Greener BeeGreen LivingHow Going Zero Waste Made Me a Better Person

One year ago, my husband and I sat down at the dinner table with coffee in hand to chat about the possibility of pursuing zero waste in our home. I had recently read an article on ’living your values’ by the lovely Lauren Singer, and felt extremely convicted to better manage my own environmental impact and carbon footprint.

My life has never been the same since.

If there is one thing that going zero waste over this past year has taught me, it is that most issues of sustainable living can be solved by pursuing a daily posture of mindfulness. What do I mean by that? To me, mindfulness, or living consciously, means recognizing that every action I take—large or small—has a direct impact on the health of the planet and our global community as a whole.

conscious living zero waste

In The Art of Power, Thich Nhat Hanh explains:

Everything is related to everything else. Your well-being and the well-being of your family are essential elements in bringing about the well-being of your business or of any organization where you work. Finding ways to protect yourself and promote your own well-being is the most basic investment you can make. This will have an impact on your family and work environment, but first of all it will result in an improvement in the quality of your own life.

In other words, intentionally stepping out of my natural, autopilot-like way brings about goodness in both my own life and that of my community. This is the very root of mindful living.

conscious living zero waste-3

What Daily Mindfulness Looks Like for a Zero Waster

As every zero waster will tell you, going zero waste is not easy. Every day, I make the conscious choice to go against the grain, defy cultural norms and accept inconveniences for the sake of the greater good.

For example, today I:

  • Brought a (spotless) mason jar to our local juice bar and asked them to fill it in place of a much more convenient styrofoam cup.
  • Turned down the opportunity to enjoy free lunch at work because doing so would have meant tossing a pile of trash, when I had a perfectly suitable lunch already waiting for me at home.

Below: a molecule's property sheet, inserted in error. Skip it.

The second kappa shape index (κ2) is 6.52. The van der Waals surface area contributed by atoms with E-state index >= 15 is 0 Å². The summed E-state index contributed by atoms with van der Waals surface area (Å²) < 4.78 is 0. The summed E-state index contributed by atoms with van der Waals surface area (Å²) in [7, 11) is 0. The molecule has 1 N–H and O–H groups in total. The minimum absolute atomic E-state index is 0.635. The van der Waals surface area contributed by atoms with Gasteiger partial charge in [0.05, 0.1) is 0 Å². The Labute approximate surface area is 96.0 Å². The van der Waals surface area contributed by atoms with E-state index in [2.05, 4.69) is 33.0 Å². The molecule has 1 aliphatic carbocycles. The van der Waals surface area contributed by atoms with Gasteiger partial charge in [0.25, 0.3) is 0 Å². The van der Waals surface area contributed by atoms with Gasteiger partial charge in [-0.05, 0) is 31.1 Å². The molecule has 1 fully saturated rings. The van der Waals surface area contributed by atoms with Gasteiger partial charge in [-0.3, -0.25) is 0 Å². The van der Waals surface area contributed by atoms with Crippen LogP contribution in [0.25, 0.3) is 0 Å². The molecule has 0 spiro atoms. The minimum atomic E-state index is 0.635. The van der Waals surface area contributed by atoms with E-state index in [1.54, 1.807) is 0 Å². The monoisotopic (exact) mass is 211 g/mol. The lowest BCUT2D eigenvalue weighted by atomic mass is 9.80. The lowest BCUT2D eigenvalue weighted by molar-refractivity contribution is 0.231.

• Asked for dairy-free milk in my coffee because going vegan makes me feel good in more ways than one.

These small, daily decisions may seem inconsequential, but over a lifetime their impact adds up. Had I chosen to go through my day on autopilot, I likely would have tossed the styrofoam cup, taken every freebie thrown at me, at the expense of the planet and left Starbucks with a stomachache and a side of guilt. That’s no way to live!

So, I ask you this: What conveniences are you willing to sacrifice for the sake of the greater good? What changes can you make in your own life that will put you on the path toward contentment and happiness? What can you do to live a more mindful, conscious life?

conscious living zero waste-2

Putting it into Practice

Moving yourself toward a fuller state of mindfulness is not something that happens overnight. It will require a conscious effort that involves education, meditation and reflection. Ready to pursue more conscious living? These tips will help you get started!

1. Question everything.

The easiest way to step out of autopilot mode is to confront everything in your life with a critical eye. Do you really need that plastic straw to enjoy your drink? Would you be better off walking a few blocks to the grocery story, rather than driving your car? Question your choices and start making more intentional ones.

2. Educate yourself.

It’s hard to make a good decision when you aren’t yet equipped with the facts. These documentaries and books are a great place to start. Curious about transitioning to a plant-based diet? Do your research, then make the choice based on what you’ve learned. Want to experience a stronger reaction to issues of waste? Look into the detriments of using and throwing away plastics. You’ll never be the same!

3. Start meditating.

When you wake in the morning, meditate on powerful ideas like love, respect, empathy and interconnectedness. Sit in a comfortable position, close your eyes (or light a candle if you need a focal point to maintain focus) and consider how you fit into the big picture. To get the most out of your meditation, set clear, specific intentions or try one of these exercises.

4. Equip yourself.

It’s so much easier to make good, conscious decisions when you have a sustainable alternative in front of you. Carry a travel mug with you in your bag so that when the opportunity arises you can use it in place of a disposable cup. Equip yourself with the tools you need to be successful and you will be.

5. Practice empathy.

Cultivating your ability to understand (and subsequently feel) the feelings of another is an important step toward living your life more consciously. What do you think the people who live in the shadow of our landfills are experiencing? What about those who drink water contaminated by industrial runoff driven by human consumption? Asking questions like these will help you to greater identify with those outside your personal experience and help you form an emotional attachment to issues of sustainability.

How do you practice mindfulness and conscious living in your daily life? Do you have any tips for this community? Share your thoughts in the comments!

Related:
10 Tips for Creating a Zero Waste Home
How to Host a Zero Waste Dinner Party
10 Ways to Start Living Zero Waste

Article source: http://www.care2.com/greenliving/how-going-zero-waste-made-me-a-better-person.html


Comments

How Going Zero Waste Made Me a Better Person — No Comments

Leave a Reply

Your email address will not be published. Required fields are marked *